Gardener's Almanac: Fall Gardening and Preparing for Winter

We have some timely fall gardening tips for where you live, including how you should go about preparing for winter.


| October/November 2006



fall gardening, preparing for winter - wilting sunflower illustration

When the sunflowers are ready to drop their seeds, you know it's time to start preparing for winter.


Illustration by Judith Ann Griffith/Seed Savers Exchange

For gardeners, October is a month of transitions. Shorter and cooler days signal the arrival of harvest season, but much depends on where you live in the U.S. In southern areas, you may be able to squeeze in weeks more of fall gardening. In northern latitudes and mountain areas, you had best start preparing for winter.

Maritime Canada and New England

The geese honk overhead as they fly south. We watch them pass as we clean frost-killed plants from the garden. Harvest tasks abound. Clean the root cellar and bring in cabbage, carrots, beets, leeks, apples and more. Harvest apples carefully; bruising shortens storage life. Winter squash need to be cured before storing to toughen the skin and decrease moisture in the flesh. Spread the squash in an airy shed or greenhouse to protect them from frost damage. After about two weeks, the skin will be hardened, and the squash can be stored at 50 to 65 degrees in a basement, garage or root cellar. Some people wipe the cured squash with a light coat of vegetable oil to retain moisture.

Plant garlic, and don’t forget fall flower bulbs. Protect fruit trees and grape vines from mice with tree guards or collars of quarter-inch hardware cloth. In the orchard, mow the grass short to discourage rodent nesting, and mulch perennials with leaves. Mid-November brings the Leonid meteor showers, signaling firewood season. It must be time to bake some pies.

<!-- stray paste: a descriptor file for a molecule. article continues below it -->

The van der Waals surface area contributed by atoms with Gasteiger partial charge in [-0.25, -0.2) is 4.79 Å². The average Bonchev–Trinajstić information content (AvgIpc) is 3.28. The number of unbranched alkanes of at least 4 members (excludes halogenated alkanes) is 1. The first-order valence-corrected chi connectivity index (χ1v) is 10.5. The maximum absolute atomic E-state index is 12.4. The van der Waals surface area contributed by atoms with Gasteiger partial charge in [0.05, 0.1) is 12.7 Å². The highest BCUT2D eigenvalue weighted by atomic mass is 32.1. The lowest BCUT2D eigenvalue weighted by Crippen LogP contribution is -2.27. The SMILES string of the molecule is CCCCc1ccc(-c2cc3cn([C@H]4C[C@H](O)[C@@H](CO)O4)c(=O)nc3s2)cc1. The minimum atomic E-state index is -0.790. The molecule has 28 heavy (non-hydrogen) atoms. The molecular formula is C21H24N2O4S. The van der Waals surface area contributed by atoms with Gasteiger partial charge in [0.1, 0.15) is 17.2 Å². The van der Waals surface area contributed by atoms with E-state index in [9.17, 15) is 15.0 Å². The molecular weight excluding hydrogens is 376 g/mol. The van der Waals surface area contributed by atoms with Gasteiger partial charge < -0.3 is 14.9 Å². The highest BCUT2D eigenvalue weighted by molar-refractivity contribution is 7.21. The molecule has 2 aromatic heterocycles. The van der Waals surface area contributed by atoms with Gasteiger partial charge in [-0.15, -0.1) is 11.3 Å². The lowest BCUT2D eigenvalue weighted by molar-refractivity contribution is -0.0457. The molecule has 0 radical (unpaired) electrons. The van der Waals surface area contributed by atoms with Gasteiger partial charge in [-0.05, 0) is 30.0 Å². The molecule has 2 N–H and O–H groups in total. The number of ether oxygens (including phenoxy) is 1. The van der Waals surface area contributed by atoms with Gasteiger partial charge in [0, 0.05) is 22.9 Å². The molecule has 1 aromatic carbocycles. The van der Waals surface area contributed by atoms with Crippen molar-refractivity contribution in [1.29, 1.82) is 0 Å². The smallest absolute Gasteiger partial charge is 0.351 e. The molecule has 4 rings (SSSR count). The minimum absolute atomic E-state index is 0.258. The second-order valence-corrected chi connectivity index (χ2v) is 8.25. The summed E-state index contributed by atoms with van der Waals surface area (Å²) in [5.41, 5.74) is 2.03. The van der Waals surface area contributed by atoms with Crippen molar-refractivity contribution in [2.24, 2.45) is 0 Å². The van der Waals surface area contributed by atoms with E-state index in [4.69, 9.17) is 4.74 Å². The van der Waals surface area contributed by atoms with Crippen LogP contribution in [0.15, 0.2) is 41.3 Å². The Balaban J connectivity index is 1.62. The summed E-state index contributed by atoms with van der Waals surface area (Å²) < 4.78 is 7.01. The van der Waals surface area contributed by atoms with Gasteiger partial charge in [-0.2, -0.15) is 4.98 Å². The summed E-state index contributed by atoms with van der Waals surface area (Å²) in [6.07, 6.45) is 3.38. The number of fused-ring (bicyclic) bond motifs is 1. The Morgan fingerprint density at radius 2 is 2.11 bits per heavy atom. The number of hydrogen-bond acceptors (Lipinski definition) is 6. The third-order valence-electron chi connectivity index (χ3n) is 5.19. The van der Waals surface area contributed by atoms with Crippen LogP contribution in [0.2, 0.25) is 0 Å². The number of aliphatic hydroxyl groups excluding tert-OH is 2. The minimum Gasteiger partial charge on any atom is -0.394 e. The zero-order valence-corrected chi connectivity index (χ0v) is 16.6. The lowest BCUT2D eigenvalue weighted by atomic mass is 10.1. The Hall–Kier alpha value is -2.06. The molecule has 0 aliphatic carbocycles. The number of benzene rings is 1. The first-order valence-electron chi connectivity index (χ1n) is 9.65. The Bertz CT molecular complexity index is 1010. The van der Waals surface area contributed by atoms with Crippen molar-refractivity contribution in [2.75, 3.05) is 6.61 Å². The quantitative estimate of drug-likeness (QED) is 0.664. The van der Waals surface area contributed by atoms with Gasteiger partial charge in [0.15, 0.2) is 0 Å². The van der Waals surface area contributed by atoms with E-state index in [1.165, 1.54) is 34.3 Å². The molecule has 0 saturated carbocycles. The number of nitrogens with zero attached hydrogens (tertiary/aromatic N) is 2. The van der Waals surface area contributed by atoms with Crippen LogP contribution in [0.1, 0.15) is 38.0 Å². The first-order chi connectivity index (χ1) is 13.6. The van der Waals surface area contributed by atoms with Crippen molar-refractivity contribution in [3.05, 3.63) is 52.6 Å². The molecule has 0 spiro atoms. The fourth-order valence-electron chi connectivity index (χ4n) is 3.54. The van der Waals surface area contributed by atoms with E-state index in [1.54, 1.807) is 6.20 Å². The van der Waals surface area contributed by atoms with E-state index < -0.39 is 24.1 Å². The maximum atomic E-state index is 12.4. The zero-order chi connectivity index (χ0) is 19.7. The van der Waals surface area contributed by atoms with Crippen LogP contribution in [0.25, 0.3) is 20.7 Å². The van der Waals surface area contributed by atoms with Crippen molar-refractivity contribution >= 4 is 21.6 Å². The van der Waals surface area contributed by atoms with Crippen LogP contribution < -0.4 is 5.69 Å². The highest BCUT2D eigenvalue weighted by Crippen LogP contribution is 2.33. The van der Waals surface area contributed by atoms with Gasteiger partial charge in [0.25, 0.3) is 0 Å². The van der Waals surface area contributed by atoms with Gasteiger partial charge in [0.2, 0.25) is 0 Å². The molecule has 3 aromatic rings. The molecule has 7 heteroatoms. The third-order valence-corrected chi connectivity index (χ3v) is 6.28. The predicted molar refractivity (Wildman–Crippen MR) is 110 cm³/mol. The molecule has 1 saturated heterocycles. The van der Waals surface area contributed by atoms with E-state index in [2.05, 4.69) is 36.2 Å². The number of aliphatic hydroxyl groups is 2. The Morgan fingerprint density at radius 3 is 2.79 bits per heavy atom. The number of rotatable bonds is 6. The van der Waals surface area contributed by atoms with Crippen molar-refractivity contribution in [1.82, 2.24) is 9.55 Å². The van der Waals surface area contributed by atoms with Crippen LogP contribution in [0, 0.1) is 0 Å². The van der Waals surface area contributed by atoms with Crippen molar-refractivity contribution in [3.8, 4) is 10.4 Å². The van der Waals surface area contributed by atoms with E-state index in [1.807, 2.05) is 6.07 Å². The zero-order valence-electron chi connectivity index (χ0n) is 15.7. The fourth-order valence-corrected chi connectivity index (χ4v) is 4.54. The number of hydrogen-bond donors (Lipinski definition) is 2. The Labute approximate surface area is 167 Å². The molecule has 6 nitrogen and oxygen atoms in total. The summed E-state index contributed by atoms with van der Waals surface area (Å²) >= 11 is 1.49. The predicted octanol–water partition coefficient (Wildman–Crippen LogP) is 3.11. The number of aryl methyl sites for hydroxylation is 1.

Roberta Bailey, Fedco Seeds, Waterville, Maine 

Mid-Atlantic

Frost is around the corner. Harvest tender crops or have fabric row covers ready to protect them. Try spraying leafy greens with a seaweed extract a few days before the first frost to toughen them up and extend the harvest. In mid-October, gather, wash, dry and cure the peanut crop. For long-lasting garlic, the storage area should be lower than 40 degrees or higher than 50 degrees; temperatures in between will initiate sprouting.

Plant yellow potato onions, Egyptian onions and garlic by mid-November. Test soil and spread lime or gypsum as needed. In late November, cut down asparagus tops and remove all the ferns. Weed and mulch berries and transplant new blueberry bushes. Enjoy the last outdoor lettuce, broccoli and celery. This year, try fermenting part of your cabbage harvest, for kimchi or sauerkraut. And take time to relax new seed catalogs will be in your mailbox any day.





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